Around 70% of the effort involved in taping out a complex SoC is spent on verification. Of that effort, about half, or 35% of the total effort involved in a chip design, is spent on debug. Why is this? Part of the debug effort involves finding errors in the chip. Part of it involves finding errors in the interaction between the chip and its software. And part of it involves the debug of the testbenches and other verification strategies that are used to give the design team the confidence to say, ‘We have done enough’, and tape out the chip.
Debug is a pervasive part of successful chip design, beginning with the application of static checkers (ranging from simpler linting tools to more advanced formal technologies) that help ensure that the RTL is as clean as possible throughout the design process. This also helps design teams find and fix bugs early on, when rectifying them is least costly.
Sensible design teams develop their verification strategies alongside the design code, using SystemVerilog to express test strategies that exercise each part of the design using a constrained set of random stimuli. These smart testbenches are, however, becoming very complex. Advanced users have reported testbenches with up to one million lines of code, and in the case of a more advanced processor, as much as one third of its several million lines of code (for combined RTL and testbench) was dedicated to testing the design. Even in less critical designs, it is not uncommon to see a ratio of five or ten to one between the design (RTL) and the testbench code.
These testbenches are so complex that, like any other code, they are prone to errors and need debugging themselves. In fact, development of these testbenches is very much like any other large software development – each of which introduce new sources of uncertainty and requires its own “verification” process.
The testbench debug process that resolves this issue focuses on two things: are your tests meaningful, and have you tuned them for greatest effectiveness? The idea is to ensure that tests exercise the most important parts of the design, and that those parts are exercised enough. With simulation cycles costing time and money, verification engineers also need to ensure that they don’t waste simulation resources by over-exercising parts of the design in a way that doesn’t bring them any more insight into its correctness.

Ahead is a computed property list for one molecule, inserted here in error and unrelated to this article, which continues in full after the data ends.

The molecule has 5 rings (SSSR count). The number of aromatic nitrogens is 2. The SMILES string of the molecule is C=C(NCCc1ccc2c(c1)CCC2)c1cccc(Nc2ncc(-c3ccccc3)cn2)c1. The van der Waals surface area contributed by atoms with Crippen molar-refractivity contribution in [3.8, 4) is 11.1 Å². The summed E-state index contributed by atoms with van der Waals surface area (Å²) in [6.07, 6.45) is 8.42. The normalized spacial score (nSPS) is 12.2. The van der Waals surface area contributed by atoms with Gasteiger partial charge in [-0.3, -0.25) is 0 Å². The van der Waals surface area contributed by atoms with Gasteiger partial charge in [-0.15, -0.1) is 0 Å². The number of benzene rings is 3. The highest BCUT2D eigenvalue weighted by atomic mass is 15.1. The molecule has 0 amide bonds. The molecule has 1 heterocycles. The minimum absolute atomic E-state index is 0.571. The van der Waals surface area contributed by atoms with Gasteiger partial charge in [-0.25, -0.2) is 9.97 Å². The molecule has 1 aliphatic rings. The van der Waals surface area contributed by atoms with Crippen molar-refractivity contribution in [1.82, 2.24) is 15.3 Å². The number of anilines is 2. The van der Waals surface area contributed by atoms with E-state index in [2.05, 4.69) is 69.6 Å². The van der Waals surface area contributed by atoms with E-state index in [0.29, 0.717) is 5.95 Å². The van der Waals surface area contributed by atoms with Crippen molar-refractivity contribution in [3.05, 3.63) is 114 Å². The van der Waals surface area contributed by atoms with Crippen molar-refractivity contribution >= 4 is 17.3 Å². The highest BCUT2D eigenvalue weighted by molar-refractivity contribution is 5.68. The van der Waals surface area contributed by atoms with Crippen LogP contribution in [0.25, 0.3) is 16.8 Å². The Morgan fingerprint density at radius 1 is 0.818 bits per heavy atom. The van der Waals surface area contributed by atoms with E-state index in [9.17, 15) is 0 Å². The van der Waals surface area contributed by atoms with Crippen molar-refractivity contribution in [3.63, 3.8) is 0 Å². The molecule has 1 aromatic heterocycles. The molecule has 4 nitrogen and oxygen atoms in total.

The debug frontier is constantly expanding, as issues such as power management introduce new challenges. Take a chip that has been designed so that individual blocks can be turned off when not in use, and back on as needed. Turning blocks off and on creates a lot of uncertain (X) states in the simulation, which have to be sorted into real bugs and simulation artifacts and correlated with the designer’s power-management intentions.
Beyond hardware debug, there’s also the issue of the software running on that hardware. When we get a bug we need to be able to find which line of code caused it, demanding effective trace strategies in a hardware/software debug environment.
The biggest issue with these various debug challenges is that they’re not completely orthogonal: they pile up on each other and demand that you debug your logic, your testbenches, the impact of power-management strategies, and the software running on the hardware – all at once.
As is usual in EDA, the way to manage this problem of increasing complexity is to move to a higher level of abstraction. But how do you abstract debug? One way is to analyze designs at the transaction level first, trying to spot bugs at this more abstract level and so narrowing the scope of your analysis of the signal representation of the design.
Another way to ease the debug issue is to use verification IP. In simple terms, VIP are pre-written production-proven testbenches focused on the verification of standard protocols. Advanced verification IP technologies enable a new concept in verification: protocol-aware debug, where you can debug at the protocol layer (for example, with packets, transfers, etc.) first, before having to move down to the signal level where you can trace and find the root cause of a bug.
The wider issue for the beleaguered SoC designer is that the industry has underinvested in debug, so that although the process is not as manual as it once was it’s still a difficult problem. To counter that underinvestment, Synopsys acquired SpringSoft so that we could offer its de facto standard Verdi as an open platform upon which we, users, and third parties, can innovate effectively by offering plug-ins and extensions to tackle emerging debug issues.
This will enable the industry to start addressing some of the key pain points in debug, such as moving to the transaction level, dealing with X propagation in simulation, and handling low-power circuits. There are more complex issues to be tackled as well, such as hardware/software co-debug, and the integration of analog and mixed-signal into the digital realm. And there are what one might call ‘ancillary debug’ issues, such as coverage debug, and coverage qualification, an increasingly important issue in markets such as the automotive industry.
Along with each of these point solutions, the industry also needs to do a better job of turning the data that its tools deliver into actionable information for designer, and to develop a way of helping designers orchestrate these multiple approaches into the most efficient and effective overall debug strategy.
I’m convinced that as chip designs become more complex, the debug part of the verification process can only grow. We as an industry need to continue to invest and focus on debug innovation.